Lilleshall Abbey

1830 - 1840 (c.)

Image from: Bayliss, Rev J C, Views in Shropshire (c. 1839). Shropshire Archives.

THIS venerable ruin now forming so picturesque an object in the fertile and beautiful neighbourhood of Newport, and adorning the estate on which it stands, is fast falling beneath the mouldering hand of time, and becoming “the ivy’s food at last;” yet the hand of taste guards it as far as possible from dilapidation. Surrounded by a wall, its area preserved from injurious intrusion, it is the prey of time alone; but this with its storms of wind and rain, with its dews and frosts, work desolation in man’s stateliest works. The grey walls seem to preach to the passer by with a mournful emphasis, that “man is mortal.” What is known of the history of this abbey may be given in few words. The LILLESHAL estate prior to the reign of STEPHEN belonged to the church of St. Alkmunds, Shrewbury; in STEPHEN’S reign RICHARD DE BEAUMEYS, then dean of that church, with the consent of the king and the pope, transferred this right to canons regular of the order of St. Augustine, who built the abbey “to the honour of the blessed Virgin.” It was afterwards enriched by pious benefactors; its revenues however were not so great but that the abbots sometimes complained of their insufficiency for the entertainment of passing strangers. At the dissolution it was granted by HENRY the EIGHTH to an ancestor of the DUKE of SUTHERLAND, its present proprietor; when the stalls of the choir were removed to the collegiate church Wolverhampton, where they in part remain.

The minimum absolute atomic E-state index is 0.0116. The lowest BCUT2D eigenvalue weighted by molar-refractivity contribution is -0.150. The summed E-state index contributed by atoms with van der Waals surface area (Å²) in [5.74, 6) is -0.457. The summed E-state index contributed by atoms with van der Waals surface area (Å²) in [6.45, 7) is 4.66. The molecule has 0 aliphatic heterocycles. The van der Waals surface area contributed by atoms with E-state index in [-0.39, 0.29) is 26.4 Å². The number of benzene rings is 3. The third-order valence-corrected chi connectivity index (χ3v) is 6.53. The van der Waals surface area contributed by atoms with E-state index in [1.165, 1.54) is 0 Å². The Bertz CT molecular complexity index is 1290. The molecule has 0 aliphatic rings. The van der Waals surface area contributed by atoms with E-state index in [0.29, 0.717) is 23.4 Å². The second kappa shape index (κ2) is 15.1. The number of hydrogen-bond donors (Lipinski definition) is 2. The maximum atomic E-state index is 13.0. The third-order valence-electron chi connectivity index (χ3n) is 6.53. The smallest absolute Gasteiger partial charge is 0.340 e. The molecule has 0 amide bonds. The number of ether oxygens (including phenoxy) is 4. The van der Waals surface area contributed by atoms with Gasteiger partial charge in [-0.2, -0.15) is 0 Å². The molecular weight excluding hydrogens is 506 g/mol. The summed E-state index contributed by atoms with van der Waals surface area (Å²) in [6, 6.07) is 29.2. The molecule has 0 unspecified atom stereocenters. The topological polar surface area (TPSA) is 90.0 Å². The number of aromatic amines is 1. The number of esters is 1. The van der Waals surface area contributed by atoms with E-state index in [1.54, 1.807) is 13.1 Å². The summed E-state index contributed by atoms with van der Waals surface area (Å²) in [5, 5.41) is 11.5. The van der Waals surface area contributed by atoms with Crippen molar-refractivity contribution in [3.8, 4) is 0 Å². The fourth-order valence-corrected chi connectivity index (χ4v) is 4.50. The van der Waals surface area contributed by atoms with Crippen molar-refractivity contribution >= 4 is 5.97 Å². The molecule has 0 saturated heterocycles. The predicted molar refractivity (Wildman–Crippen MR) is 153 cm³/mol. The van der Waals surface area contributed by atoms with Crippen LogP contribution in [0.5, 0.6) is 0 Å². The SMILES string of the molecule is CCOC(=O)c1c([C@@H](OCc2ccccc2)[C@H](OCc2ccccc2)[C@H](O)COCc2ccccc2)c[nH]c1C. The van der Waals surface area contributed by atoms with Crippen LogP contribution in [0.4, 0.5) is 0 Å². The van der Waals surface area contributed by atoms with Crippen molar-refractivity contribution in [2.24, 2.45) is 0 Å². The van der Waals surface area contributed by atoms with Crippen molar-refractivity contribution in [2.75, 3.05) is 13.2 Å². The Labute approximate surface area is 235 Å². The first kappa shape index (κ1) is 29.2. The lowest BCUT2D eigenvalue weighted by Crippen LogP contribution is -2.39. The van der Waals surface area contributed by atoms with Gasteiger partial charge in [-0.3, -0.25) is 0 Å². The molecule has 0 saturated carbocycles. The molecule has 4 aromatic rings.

The drawing chosen for this illustration represents the western doorway of the church, a portion of in the interior, and the eastern window. The walls of the church are mostly standing, but entirely stripped of their ornaments and architectural character. The doorways are some of the finest specimens of early Norman arches, the moulding of which are still wonderfully perfect. The eastern window is of the pointed Gothic style of the fourteenth century. Several detached portions of the abbey remain; the refectory is now a dwelling house. Not far from the abbey, on an eminence, is an elegant mansion, the property and occasional residence of his grace the DUKE of SUTHERLAND.

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